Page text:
The new paradigm in extension is often however referred to under the umbrella term ‘demand-driven’ extension. ‘Demand’ is defined by the Neuchatel Group (2006) as what people ask for, need and value so much that they are willing to invest their resources, such as time and money in order to receive the services. The term offers an alternative to the definition of technology transfer and might be defined as “an agricultural advisory service based upon the idea of two-way communication promoting knowledge facilitation, knowledge generation, or knowledge sharing in a community development context and with focus on human resource development” (Haug 1998). It generally involves changing the distribution of power and responsibilities among three set of actors: clients, service providers and government (Rivera and Alex 2004). The Neuchatel Group (2006) describes its main principles as; services shall be driven by user demands, service providers shall he accountable to the users and users shall have a free choice of service providers.

Demand-driven extension is often connected with ideas of privatisation and a move away from free public services. On the other hand, it defends the continuation of some forms of ‘subsidised’ extension, but under much different criteria than the previous production-focused strategies. It urges public extension to concentrate on more marginal areas, to take account of the diversity of rural livelihoods, to be innovative in its organisation, and to develop the capacity for strengthening the demand side of extension (Farrington et al. 2002). Before demand-driven extension systems can take root, farmers must first develop their capacity to articulate their collective demands and exert pressure on the system to deliver what they want (Rivera and Alex 2004). Specific features normally considered in demand-driven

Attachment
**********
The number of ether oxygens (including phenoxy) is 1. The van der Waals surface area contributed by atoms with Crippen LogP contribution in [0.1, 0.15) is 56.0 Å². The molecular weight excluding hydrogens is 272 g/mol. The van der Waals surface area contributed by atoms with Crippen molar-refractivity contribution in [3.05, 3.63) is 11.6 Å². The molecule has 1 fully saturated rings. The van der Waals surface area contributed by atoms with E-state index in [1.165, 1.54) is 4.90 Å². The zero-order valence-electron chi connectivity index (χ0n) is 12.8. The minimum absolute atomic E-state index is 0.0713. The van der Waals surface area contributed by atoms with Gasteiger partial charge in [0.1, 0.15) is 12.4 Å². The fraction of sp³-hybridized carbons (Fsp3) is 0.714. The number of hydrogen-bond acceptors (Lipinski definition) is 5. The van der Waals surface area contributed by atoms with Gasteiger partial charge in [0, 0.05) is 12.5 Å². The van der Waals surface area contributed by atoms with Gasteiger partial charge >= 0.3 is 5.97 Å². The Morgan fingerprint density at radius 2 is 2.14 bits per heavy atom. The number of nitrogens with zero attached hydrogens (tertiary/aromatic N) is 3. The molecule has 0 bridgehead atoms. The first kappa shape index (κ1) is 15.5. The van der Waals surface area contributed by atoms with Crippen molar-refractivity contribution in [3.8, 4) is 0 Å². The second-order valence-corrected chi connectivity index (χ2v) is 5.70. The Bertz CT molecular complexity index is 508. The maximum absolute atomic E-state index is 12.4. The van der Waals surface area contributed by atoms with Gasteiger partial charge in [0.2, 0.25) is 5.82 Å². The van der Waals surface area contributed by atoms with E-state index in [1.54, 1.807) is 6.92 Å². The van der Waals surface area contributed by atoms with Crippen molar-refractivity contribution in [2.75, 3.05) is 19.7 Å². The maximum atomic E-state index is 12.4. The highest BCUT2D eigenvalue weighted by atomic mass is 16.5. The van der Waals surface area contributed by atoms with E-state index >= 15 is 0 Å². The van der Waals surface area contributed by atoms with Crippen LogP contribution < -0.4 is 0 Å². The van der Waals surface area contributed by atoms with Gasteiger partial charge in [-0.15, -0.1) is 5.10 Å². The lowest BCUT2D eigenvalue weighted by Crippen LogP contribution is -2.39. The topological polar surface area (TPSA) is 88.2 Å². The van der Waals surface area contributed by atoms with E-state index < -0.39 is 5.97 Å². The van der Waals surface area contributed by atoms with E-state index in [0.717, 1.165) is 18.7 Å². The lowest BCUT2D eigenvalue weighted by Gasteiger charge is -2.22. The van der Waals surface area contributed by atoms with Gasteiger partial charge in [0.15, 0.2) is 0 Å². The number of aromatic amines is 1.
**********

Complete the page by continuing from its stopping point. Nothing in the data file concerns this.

extension systems are:

Ø། Client orientation: Extension messages need to be tailored to the demands of the clientele and specific biophysical and socio-cultural conditions.

Ø། Broadened scope: Following the recognition that a farmer should be considered a person with a number of educational needs the scope of extension is in a process of changing from a focus on technology transfer of agricultural techniques to cover a much wider scope of issues related to rural livelihoods in a broad sense (Qamar 2006).

Ø། Participatory extension methods: There is a search for improved methodologies that respond better to farmers’ demands and a shift towards more broad based, participatory and group focused approaches (DANIDA 2004; Davies 2006; Neuchatel Group 2006; Qamar 2006). Further, farmer experimentation has a central role in participatory extension (Hagmann, Chuma et al. 1999; Leeuwis 2004). Working with farmer groups have been found far more effective than working with individual farmers (IFAD 1996;

Umali-Deininger 1997; Heemskerk, Lema et al. 2003; DANIDA 2004;

Heemskerk and Bertus 2004; Leeuwis 2004), hence most extension methods of today are group based.